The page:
Jump to content

Beginner Question


Y4C4
 Share

Recommended Posts

Hello everyone!

I've just signed up here and would like to get some good advice. About 4 months ago i bought my first "big" bike which is 09 zx6r. I've read alot of things about cornering including Twist of the wrist but lately i've got a feeling that i,m going backwards. Is it because i'm thinking about too many things when approaching th turn(counter stering , lean angle , hanging off the bike , keepping my weight on the oposit footpeg , looking into the turn). maybe i should concentrate on one thing at the moment and when i'm confident with it move on to the next one , if that's the case which one of those is most important for a beginner? Or maybe i should get different bike because someone told me lately that supersports and superbikes are not good for learners because of the body position. Any advice would be appreciated:)

Link to comment
Share on other sites

Hello everyone!

I've just signed up here and would like to get some good advice. About 4 months ago i bought my first "big" bike which is 09 zx6r. I've read alot of things about cornering including Twist of the wrist but lately i've got a feeling that i,m going backwards. Is it because i'm thinking about too many things when approaching th turn(counter stering , lean angle , hanging off the bike , keepping my weight on the oposit footpeg , looking into the turn). maybe i should concentrate on one thing at the moment and when i'm confident with it move on to the next one , if that's the case which one of those is most important for a beginner? Or maybe i should get different bike because someone told me lately that supersports and superbikes are not good for learners because of the body position. Any advice would be appreciated:)

 

Y4C4. Welcome to the forum. Regarding your question(s). I think you are trying to do too much at once. You should concentrate in one technique at a time, then start adding as you progress. You can follow the TOW instructions as they are written. Remember, when we start learning how to walk we start one step at a time. Better yet, Why don't you take the classes at CSS. Believe me it is worth the money and the time.

Good luck to you and hope I am able to help you a little bit.

Link to comment
Share on other sites

Hello everyone!

I've just signed up here and would like to get some good advice. About 4 months ago i bought my first "big" bike which is 09 zx6r. I've read alot of things about cornering including Twist of the wrist but lately i've got a feeling that i,m going backwards. Is it because i'm thinking about too many things when approaching th turn(counter stering , lean angle , hanging off the bike , keepping my weight on the oposit footpeg , looking into the turn). maybe i should concentrate on one thing at the moment and when i'm confident with it move on to the next one , if that's the case which one of those is most important for a beginner? Or maybe i should get different bike because someone told me lately that supersports and superbikes are not good for learners because of the body position. Any advice would be appreciated:)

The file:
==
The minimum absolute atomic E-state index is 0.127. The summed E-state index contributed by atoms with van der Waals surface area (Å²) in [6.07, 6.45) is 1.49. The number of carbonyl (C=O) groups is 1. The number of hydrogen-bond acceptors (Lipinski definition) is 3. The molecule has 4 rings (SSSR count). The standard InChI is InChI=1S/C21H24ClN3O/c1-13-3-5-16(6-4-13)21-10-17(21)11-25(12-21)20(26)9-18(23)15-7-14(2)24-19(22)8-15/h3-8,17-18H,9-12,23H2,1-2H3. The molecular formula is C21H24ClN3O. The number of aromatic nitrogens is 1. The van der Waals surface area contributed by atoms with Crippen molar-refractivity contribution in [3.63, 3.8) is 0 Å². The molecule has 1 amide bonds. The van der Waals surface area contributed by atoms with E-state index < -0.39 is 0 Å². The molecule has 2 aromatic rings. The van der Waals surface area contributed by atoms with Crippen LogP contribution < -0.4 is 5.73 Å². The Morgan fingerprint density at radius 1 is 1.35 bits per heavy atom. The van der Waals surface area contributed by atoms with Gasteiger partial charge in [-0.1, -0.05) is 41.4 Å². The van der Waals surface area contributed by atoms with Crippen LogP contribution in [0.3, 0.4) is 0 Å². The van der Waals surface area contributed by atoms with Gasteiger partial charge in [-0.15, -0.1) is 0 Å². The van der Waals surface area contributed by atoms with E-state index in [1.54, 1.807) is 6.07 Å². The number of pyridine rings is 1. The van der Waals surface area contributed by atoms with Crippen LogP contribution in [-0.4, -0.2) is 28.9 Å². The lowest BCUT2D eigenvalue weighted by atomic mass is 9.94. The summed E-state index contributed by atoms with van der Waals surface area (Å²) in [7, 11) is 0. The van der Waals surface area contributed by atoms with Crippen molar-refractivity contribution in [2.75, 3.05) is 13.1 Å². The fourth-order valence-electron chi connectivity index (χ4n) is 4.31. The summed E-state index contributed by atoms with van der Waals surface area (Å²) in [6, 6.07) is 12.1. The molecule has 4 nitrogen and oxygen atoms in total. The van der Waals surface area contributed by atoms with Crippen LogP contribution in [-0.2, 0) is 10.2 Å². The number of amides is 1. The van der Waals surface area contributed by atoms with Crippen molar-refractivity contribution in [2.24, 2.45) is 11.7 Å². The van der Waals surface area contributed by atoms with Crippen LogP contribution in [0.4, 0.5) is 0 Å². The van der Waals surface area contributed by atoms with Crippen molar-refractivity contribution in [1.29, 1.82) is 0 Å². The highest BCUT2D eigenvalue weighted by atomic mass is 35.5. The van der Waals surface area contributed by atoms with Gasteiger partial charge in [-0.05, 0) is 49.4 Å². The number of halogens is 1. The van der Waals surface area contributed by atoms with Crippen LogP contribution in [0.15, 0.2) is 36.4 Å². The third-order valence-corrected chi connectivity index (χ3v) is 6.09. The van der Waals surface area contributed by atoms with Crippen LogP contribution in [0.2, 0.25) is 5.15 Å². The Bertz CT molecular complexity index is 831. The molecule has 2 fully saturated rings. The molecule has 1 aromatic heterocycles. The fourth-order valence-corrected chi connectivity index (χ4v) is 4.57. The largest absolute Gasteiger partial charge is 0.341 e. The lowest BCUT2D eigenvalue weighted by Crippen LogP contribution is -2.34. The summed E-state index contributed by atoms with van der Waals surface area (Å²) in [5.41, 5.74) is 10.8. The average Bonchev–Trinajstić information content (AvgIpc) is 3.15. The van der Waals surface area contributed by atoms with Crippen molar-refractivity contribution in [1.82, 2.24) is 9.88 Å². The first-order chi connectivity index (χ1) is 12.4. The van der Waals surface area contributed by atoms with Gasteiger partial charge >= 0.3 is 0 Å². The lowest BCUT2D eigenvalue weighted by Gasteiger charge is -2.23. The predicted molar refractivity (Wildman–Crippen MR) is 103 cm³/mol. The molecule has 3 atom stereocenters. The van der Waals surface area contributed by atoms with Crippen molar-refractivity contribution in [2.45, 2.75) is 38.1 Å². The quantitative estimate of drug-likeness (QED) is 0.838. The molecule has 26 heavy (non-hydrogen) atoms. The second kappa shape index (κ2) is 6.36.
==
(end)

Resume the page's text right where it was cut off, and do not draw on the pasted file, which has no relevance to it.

Y4C4,

 

Welcome to the forum.

 

"the razor" said it. Do one thing at a time. The best is to follow the Twist book, or even better the Twist II DVD. I recently had someone follow the DVD one step at a time and practice each until the noticed a nice improvement. Also, if I did have to choose one thing to work on (with a newer rider) it would be steering.

 

Cheers,

Link to comment
Share on other sites

Hello everyone!

I've just signed up here and would like to get some good advice. About 4 months ago i bought my first "big" bike which is 09 zx6r. I've read alot of things about cornering including Twist of the wrist but lately i've got a feeling that i,m going backwards. Is it because i'm thinking about too many things when approaching th turn(counter stering , lean angle , hanging off the bike , keepping my weight on the oposit footpeg , looking into the turn). maybe i should concentrate on one thing at the moment and when i'm confident with it move on to the next one , if that's the case which one of those is most important for a beginner? Or maybe i should get different bike because someone told me lately that supersports and superbikes are not good for learners because of the body position. Any advice would be appreciated:)

 

Good questions, and that you noticed all what you were working on. The guys have given some good feedback already, one at at time is one of the things we do at the school. The Twist books and DVD's have lots of great info, but trying to work on them all at once would be a lot for anyone! Have a look at the material and pick one thing, work on that, then move on. Following the sequence in the books/DVD's would be an excellent way to do it.